Wi' murd'ring pattle!
    II
    I'm truly sorry man's dominion
    Has broken Nature's social union,
    An' justifies that ill opinion
    Which makes thee startle
    At me, thy poor, earth-born companion
    An' fellow-mortal!
    III
    I doubt na, whyles, but thou may thieve;
    What then? poor beastie, thou maun live!
    A daimen-icker in a thrave
    'S a sma' request;
    I'll get a blessin wi' the lave,
    And never miss't!
    IV
    Thy wee-bit housie, too, in ruin!
    Its silly wa's the win's are strewin!
    An' naething, now, to big a new ane,
    O' foggage green!
    An' bleak December's winds ensuin,
    Baith snell an' keen!
    V
    Thou saw the fields laid bare an' waste,
    An' weary winter comin fast,
    An' cozie here, beneath the blast,
    Thou thought to dwell,
    Till crash! the cruel coulter past
    Out thro' thy cell.
    VI
    That wee bit heap o' leaves an stibble,
    Has cost thee mony a weary nibble!
    Now thou's turn'd out, for a' thy trouble,
    But house or hald,
    To thole the winter's sleety dribble,
    An' cranreuch cauld!
    VII
    But, Mousie, thou art no thy lane,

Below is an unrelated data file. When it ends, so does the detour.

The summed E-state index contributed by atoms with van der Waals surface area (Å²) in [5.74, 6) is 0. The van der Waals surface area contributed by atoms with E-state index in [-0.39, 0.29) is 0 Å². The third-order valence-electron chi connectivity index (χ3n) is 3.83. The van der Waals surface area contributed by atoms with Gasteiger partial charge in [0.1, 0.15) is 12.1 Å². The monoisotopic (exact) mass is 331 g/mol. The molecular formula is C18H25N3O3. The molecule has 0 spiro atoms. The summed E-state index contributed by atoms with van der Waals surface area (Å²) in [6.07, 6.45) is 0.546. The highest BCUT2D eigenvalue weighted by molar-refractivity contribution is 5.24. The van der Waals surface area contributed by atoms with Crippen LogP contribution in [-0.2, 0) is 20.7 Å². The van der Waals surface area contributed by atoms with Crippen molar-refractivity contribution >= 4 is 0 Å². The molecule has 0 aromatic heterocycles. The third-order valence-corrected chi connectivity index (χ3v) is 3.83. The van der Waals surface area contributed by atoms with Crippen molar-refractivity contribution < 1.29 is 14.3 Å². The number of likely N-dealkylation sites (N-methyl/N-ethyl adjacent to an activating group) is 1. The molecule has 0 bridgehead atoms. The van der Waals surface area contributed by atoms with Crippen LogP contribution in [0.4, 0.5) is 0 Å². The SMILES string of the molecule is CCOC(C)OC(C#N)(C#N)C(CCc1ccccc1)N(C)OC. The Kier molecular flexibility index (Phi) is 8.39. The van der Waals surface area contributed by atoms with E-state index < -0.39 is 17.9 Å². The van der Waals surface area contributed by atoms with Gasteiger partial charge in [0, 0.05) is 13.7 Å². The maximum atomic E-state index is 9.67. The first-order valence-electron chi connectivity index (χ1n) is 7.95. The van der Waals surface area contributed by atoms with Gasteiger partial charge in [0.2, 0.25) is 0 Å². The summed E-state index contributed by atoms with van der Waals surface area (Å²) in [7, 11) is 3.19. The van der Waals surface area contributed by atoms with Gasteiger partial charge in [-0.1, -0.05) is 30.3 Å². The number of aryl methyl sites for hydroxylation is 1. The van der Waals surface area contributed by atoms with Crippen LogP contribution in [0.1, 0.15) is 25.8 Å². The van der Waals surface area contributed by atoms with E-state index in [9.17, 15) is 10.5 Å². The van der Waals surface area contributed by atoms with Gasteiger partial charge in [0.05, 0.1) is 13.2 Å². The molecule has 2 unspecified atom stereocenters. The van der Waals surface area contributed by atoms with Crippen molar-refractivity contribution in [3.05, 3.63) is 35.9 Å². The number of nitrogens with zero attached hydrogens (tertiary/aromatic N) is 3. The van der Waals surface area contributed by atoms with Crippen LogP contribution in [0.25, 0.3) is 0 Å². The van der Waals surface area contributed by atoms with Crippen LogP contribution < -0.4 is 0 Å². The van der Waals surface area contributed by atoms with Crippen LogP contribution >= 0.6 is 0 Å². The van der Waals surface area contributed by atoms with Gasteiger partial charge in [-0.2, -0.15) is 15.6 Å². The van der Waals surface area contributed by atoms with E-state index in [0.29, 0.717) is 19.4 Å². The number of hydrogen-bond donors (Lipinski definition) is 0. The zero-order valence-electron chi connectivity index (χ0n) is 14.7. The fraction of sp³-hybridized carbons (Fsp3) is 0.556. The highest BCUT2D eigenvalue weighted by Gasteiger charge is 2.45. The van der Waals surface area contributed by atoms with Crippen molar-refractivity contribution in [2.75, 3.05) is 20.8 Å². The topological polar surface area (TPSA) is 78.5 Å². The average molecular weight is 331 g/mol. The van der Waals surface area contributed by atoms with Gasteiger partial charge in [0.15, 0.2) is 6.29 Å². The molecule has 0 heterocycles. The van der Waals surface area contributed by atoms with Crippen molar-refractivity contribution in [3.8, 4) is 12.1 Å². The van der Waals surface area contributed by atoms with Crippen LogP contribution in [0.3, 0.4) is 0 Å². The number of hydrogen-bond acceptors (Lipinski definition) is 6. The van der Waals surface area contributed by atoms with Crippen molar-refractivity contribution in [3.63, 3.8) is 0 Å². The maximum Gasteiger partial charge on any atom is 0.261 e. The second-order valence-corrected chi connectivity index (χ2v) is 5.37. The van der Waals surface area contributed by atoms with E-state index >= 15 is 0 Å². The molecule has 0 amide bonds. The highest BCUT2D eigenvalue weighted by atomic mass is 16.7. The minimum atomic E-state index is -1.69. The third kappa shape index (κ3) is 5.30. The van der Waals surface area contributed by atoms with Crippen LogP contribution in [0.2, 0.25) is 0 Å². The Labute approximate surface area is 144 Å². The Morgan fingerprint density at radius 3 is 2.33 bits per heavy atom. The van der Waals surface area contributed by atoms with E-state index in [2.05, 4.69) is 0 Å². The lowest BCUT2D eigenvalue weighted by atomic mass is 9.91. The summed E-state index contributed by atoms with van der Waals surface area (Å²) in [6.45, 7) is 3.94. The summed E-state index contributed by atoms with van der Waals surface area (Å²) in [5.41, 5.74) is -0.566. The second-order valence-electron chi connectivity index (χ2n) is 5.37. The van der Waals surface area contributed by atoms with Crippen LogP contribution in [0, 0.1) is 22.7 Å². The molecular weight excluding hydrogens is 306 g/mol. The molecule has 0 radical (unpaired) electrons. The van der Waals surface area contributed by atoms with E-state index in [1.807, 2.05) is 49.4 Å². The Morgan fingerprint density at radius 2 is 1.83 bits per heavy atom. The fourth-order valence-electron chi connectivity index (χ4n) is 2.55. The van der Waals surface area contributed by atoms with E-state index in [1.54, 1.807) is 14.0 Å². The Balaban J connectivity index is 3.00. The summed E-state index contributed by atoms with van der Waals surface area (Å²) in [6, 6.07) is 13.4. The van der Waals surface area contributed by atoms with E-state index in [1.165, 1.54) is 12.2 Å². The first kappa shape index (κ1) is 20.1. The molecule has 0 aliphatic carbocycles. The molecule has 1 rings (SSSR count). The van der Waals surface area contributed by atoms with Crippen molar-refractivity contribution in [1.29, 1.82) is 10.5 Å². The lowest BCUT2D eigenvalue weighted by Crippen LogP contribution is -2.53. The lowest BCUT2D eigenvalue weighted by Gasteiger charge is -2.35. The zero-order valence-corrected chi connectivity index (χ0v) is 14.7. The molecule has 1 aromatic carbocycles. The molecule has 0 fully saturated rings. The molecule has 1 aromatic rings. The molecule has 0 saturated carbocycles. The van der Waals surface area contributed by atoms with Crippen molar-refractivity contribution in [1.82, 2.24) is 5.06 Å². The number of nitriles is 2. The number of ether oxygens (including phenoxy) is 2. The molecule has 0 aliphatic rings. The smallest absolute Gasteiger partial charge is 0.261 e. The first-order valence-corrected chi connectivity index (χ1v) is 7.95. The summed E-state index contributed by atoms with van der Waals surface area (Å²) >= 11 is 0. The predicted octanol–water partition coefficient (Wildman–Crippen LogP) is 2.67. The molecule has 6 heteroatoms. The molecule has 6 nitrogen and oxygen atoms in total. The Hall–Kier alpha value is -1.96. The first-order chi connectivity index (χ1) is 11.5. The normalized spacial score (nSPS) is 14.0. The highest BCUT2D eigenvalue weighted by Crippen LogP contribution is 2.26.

In proving foresight may be vain:
    The best-laid schemes o' mice an' men
    Gang aft a-gley,
    An' lea'e us nought but grief an' pain,
    For promis'd joy!
    VIII
    Still thou art blest, compared wi' me!
    The present only toucheth thee:
    But och! I backward cast my e'e,
    On prospects drear!
    An' forward, tho' I cannot see,
    I guess an' fear!
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    John Anderson, my Jo
    by Robert Burns
    John Anderson, my Jo, John,
    When we were first acquent,
    Your locks were like the raven,
    Your bonnie brow was brent;
    But now your brow is beld, John,
    Your locks are like the snaw,
    But blessings on your frosty pow,
    John Anderson, my Jo!
    John Anderson, my Jo, John,
    We clamb the hill thegither,
    And monie a cantie day, John,
    We've had wi' ane anither;
    Now we maun totter down, John,
    And hand in hand we'll go,
    And sleep thegither at the foot,
    John Anderson, my Jo!
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    The Banks Of Bonnie Doon